Ian Cohen
Monique James
Tonya Williams

Deception Surrounding Normandy 

The German troops had already taken Czechoslovakia, invaded some of the Baltic States, Belgium, France, and attempted to cross England. Times were grave as Hitler stationed some of his troops permanently in France to hold the country down. The Allied forces started to take action and agreed to counter the bullying tactics of Germany.

England's leader Winston Churchill, United State's leader Franklin D. Roosevelt, and the Soviet Union's leader Joseph Stalin, headed the Ally forces. When brainstorming ways of beating the enemy, Churchill came up with a new tactic, or at least a tactic that the German troops would not expect. He came up with a plan of deception which he titled "Plan Bodyguard." (Breuer 10)

The plan consisted of five parts:

1. Deception: Plant thousands of bits and pieces of information. Germans would create and have a highly plausible - but false - picture of Allied capabilities and intentions.
2. Security and Counterintelligence, Handmaidens of Deception: Purpose was to deny the Oberkommando der Wehrmacht (OKW) the secrets of Operation Overlord. They had to outwit German intelligence services.
3. Offensive Intelligence: Try to divide German intentions.
4. Political Warfare: Pierce German mind through a sustained barrage of clever, but plausible, propaganda, lies, and fictions, all intended to lower enemy morale and drive a wedge between Nazi leadership and the herrenvolk (people).
5. Brutal, Unadulterated Mayhem: To be inflicted upon the Wehrmacht by constant stealthy command raids and to organize, arm, and control French, Belgian, and Dutch underground groups in acts of sabotage and guerrilla warfare that would slow down, or even halt the German reaction to the invasion of the north of France. (Breuer 13-14)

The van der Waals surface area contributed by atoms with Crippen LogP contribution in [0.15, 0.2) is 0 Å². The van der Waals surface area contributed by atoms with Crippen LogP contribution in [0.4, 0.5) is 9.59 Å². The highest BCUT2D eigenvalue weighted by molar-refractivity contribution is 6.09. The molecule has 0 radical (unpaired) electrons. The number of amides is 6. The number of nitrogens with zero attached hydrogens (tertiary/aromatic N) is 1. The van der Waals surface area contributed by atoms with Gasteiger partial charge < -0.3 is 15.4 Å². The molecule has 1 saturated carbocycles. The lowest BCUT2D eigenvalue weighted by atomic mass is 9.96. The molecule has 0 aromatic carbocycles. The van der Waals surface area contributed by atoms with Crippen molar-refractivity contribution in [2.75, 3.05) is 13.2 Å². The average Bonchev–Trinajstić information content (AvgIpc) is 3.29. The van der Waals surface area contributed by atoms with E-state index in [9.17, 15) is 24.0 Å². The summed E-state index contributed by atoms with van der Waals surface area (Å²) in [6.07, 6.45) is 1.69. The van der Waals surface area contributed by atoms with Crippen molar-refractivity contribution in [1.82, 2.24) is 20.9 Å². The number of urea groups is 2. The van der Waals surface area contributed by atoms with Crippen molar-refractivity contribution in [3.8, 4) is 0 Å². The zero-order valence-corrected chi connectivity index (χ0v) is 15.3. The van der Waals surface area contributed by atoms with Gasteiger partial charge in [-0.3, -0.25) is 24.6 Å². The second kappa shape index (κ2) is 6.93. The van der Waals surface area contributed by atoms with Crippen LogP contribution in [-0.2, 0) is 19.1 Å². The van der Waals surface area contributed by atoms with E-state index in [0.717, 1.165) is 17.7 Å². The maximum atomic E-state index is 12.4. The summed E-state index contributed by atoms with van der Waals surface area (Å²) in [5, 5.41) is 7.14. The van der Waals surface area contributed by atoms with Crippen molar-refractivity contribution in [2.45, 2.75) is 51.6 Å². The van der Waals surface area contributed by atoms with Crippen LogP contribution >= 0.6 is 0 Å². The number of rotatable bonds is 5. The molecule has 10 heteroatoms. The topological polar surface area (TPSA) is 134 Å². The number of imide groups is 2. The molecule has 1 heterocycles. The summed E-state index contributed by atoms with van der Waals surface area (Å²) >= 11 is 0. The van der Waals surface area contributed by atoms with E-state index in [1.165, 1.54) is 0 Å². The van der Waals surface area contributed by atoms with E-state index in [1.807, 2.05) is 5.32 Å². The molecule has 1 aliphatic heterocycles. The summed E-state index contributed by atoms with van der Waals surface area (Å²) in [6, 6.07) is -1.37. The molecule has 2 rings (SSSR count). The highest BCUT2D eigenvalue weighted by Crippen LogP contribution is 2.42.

Churchill even drew up some fake scenarios that he wanted to be dealt with in Plan Bodyguard. These consisted of:

1. Pretend that the Allies thought that heavy bombing against the Third Reich was enough to force the surrender of Germany. Therefore the Allies would bring bombers from the united States and other countries resulting in a slow, but powerful build up in England. This gathering of weaponry would imply that any invasion of France could not possible be made before mid-July 1944.
2. Pretend that Allies would continue to land warfare in May or June 1944 with a coordinated attack on German - held Norway.
3. Allude that a series of major Allied operations would be launched against the Balkan States in May or June 1944.
4. Pretend that the Soviet Army planned to launch a huge offensive on the Eastern Front of Germany in July 1944.
5. Pretend that the Anglo-Americans were convinced that German forces defending Northwestern Europe were so great that no more than 50 division of Allied troops would have to be gathered in Great Britain. The gathering and training of these forces would be ready in mid-July, 1944 at the earliest. (Breuer 15)

The Ally leaders decided to take up the plan of deception, for they knew that the German troops would not be expecting it. In the long run, the Allied forces would thank Churchill for his suggestion.

Subsequently, many operations unfolded as the plan of deception was put to action. 

In Operation North Pole, Dutch parachutist were let out over the north of France and then caught again by Giskes. Transmitters sending messages to London were also used so that the Germans would pick up false information on the forces' plans. ( Perrault 170)

The purpose of Operation Titanic was to distract the Germans while airborne troops were coming down in France. Dummy uniformed paratroopers were dropped along with fireworks. Large quantities of 'window' were also dropped to confuse the German radar. It helped the Germans to think the Dummies were 20 times as large as they really were. (Ellis 152)

Operation Taxable employed ships that were moving towards the Cap d'Antifar above le Havre. The Germans were confused as to the motivation for these ship movements and mistakenly thought that the Allies were waging a war in that part of France. (Ellis 153)

In Operation ABC Control, 29 British Lancaster bombers lured German night hunters away from the gliders and troop transports that were over the real invasion area. The real invasion armada was concealed behind the most "intensive radar jamming operations yet attempted" in the war. (Ellis 155) The Allied troops used special radio jammers named 'mandrels.'

In their bombing campaign against the Atlantic Wall, Allied bombers had seriously cripples German coastal radar systems, on which the Nazis relied. The Allies then blinded or bluffed the systems. Where the real invasion was taking place, the radar was prevented; in areas where no invasion was taking place, suggestions of an invasion were falsely broadcast. (Michie 152)